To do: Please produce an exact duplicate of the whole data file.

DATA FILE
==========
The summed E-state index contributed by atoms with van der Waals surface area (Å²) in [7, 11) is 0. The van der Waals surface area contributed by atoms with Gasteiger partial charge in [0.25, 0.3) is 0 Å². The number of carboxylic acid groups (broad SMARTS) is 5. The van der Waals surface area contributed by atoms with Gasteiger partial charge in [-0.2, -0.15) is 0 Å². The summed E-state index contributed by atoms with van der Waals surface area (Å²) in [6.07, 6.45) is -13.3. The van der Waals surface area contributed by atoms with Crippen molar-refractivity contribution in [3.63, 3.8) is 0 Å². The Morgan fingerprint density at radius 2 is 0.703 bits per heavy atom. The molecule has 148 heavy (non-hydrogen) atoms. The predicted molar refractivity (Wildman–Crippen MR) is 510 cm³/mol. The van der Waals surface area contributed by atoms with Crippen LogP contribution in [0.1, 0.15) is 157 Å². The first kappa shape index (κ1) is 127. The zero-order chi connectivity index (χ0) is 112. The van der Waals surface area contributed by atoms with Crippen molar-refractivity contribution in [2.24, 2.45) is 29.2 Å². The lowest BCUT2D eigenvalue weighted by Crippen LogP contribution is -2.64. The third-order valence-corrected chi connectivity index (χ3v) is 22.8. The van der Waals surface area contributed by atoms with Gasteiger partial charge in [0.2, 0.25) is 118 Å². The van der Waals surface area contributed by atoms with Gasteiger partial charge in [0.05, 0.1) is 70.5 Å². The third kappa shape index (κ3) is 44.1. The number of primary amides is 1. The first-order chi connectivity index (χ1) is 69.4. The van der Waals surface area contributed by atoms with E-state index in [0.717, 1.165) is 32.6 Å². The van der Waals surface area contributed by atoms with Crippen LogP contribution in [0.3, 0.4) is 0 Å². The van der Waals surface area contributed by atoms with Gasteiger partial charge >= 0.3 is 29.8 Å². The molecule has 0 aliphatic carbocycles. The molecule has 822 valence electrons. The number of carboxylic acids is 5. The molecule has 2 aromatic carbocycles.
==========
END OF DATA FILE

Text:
The summed E-state index contributed by atoms with van der Waals surface area (Å²) in [7, 11) is 0. The van der Waals surface area contributed by atoms with Gasteiger partial charge in [0.25, 0.3) is 0 Å². The number of carboxylic acid groups (broad SMARTS) is 5. The van der Waals surface area contributed by atoms with Gasteiger partial charge in [-0.2, -0.15) is 0 Å². The summed E-state index contributed by atoms with van der Waals surface area (Å²) in [6.07, 6.45) is -13.3. The van der Waals surface area contributed by atoms with Crippen molar-refractivity contribution in [3.63, 3.8) is 0 Å². The Morgan fingerprint density at radius 2 is 0.703 bits per heavy atom. The molecule has 148 heavy (non-hydrogen) atoms. The predicted molar refractivity (Wildman–Crippen MR) is 510 cm³/mol. The van der Waals surface area contributed by atoms with Crippen LogP contribution in [0.1, 0.15) is 157 Å². The first kappa shape index (κ1) is 127. The zero-order chi connectivity index (χ0) is 112. The van der Waals surface area contributed by atoms with Crippen molar-refractivity contribution in [2.24, 2.45) is 29.2 Å². The lowest BCUT2D eigenvalue weighted by Crippen LogP contribution is -2.64. The third-order valence-corrected chi connectivity index (χ3v) is 22.8. The van der Waals surface area contributed by atoms with Gasteiger partial charge in [0.2, 0.25) is 118 Å². The van der Waals surface area contributed by atoms with Gasteiger partial charge in [0.05, 0.1) is 70.5 Å². The third kappa shape index (κ3) is 44.1. The number of primary amides is 1. The first-order chi connectivity index (χ1) is 69.4. The van der Waals surface area contributed by atoms with E-state index in [0.717, 1.165) is 32.6 Å². The van der Waals surface area contributed by atoms with Crippen LogP contribution in [0.3, 0.4) is 0 Å². The van der Waals surface area contributed by atoms with Gasteiger partial charge >= 0.3 is 29.8 Å². The molecule has 0 aliphatic carbocycles. The molecule has 822 valence electrons. The number of carboxylic acids is 5. The molecule has 2 aromatic carbocycles.